Saturday, November 15, 2014

Roundup: Police misconduct, jails and taxes, and the vicissitudes of 'Right on Crime'

Here are a few items which didn't make it into individual posts this week but merit Grits readers' attention:

TDCJ has confiscated 1,400 weapons in 2014
The Texas Department of Criminal Justice confiscated 1,400 weapons from inmates so far in 2014, reported the Houston Chronicle. In 2013, the total was about 1,700. The problem is exacerbated by understaffing.

County jails and local property taxes
County jails drive county property tax increases and pit Big-Government Conservatives with the small-government variety, which is why the debate over jail expansion in Johnson County has been so divisive.

Ruh Roh
The feds are auditing outgoing Dallas DA Craig Watkins' asset forfeiture funds.

Bicyclist's helmet cam captured deputy's misconduct
Civil litigation in Dallas over a trumped up arrest by DCSO (for which the officer was ultimately suspended for 38 days) was made possible by the bicyclist's helmet cam.

ISD cop asked to smell woman's feet, underwear at traffic stop
Here's one of the creepier examples of police misconduct I've recently run across. What are ISD cops doing making traffic stops, anyway?

Corrupt Hidalgo Sheriff's commander sentenced
Former Deputy Commander Jose Padilla was convicted of taking bribes and allegedly dispatched deputies to scare off rivals of the Gulf Cartel, a role that earned him an eponymous narcocorrido. He was sentenced to 38 months in federal prison.

Stingrays on drones, in your town
Local police departments are using IMSI catchers (fake cell phone towers with the trade name "Stingrays"), and the US Marshals Service has attached a version of an IMSI catcher called a "dirtbox" to drones, gobbling up millions of people's metadata to hunt for fugitives.

Will Illinois go 'Right on Crime'?
The new Republican governor in Illinois thinks their prison system is "broken," holding that the state hasn't “properly staffed and invested in our correction system” and imprisons too many “non-violent offenders” while failing to provide them with “ways to get back into society and become productive citizens.”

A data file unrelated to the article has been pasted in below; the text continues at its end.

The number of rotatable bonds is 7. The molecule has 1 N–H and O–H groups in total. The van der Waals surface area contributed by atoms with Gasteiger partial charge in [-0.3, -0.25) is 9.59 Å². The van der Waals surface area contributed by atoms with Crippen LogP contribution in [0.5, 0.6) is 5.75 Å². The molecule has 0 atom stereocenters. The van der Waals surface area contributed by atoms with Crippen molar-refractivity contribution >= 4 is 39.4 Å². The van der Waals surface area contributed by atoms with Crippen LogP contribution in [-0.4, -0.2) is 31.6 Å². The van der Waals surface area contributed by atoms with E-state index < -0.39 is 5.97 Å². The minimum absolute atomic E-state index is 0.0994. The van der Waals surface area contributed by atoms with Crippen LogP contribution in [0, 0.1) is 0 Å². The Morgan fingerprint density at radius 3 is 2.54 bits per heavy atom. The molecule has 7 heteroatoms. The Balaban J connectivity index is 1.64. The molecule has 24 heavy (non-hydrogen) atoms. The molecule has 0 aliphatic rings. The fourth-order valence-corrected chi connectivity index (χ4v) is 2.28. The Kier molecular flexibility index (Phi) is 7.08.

Were elections death knell for bipartisanship on criminal justice in D.C.?
Federal sentencing reform may be stalled by the elevation of Chuck Grassley to chair of the Senate Judiciary Committee, Slate reported. A depressing development; maybe the Right on Crime folks can help win him over. I don't care if he votes against it, but the fear is he'll refuse to give the bill a vote.

Progressive policing model
Every city council member in the state should read this article on improvements to policing practices in Milwaukee. I was particularly impressed with the idea of having cops visit folks during the reentry process to offer assistance with housing, employment, etc.. That's truly "smart on crime." We lock a lot of folks up but release a ton of them too. Every year Texas releases almost twice as many prisoners as TDCJ housed en toto when Ann Richards was in office. You can't lock folks up forever and, to solidify crime reductions in the long term, those leaving prison must abstain from new offenses.


Anonymous said...

The link "made possible by the bicyclist's helmet cam" is currently pointing to a story with the title, "US government planes collecting phone data, report claims".

capt coors said...

County jails and local property taxes. The story is from the city of Burleson’s newspaper located in Johnson County, not Burleson County

Gritsforbreakfast said...

Thanks Cap. Coors, my error. Corrected.

Arce said...

bike cam video is at

Anonymous said...

I think Rauner, the newly elected Illinois gov, wants to privatize prisons and parole in Illinois. He's been careful what he says so far, but the prisons are already understaffed and the health care is abysmal. Rauner does not want to keep the tax level we have; how are any improvements to be made? Rauner believes business plans and the profit motive makes for good government; he's made that clear.

Anonymous said...

Re: School cop smells lady's feet and takes her panties

This may seem unkind, but...My observation is that "School Resource Officers" are not usually the creme-de-la-creme in law enforcement. It seems to be the final resting place of rent-a-cops and other wannabes who would like to spend their days hanging out at the local high school, driving around in a cool cop car, ogling at young girls.

Anonymous said...

Alleged bicyclist was actually a motorcycle operator.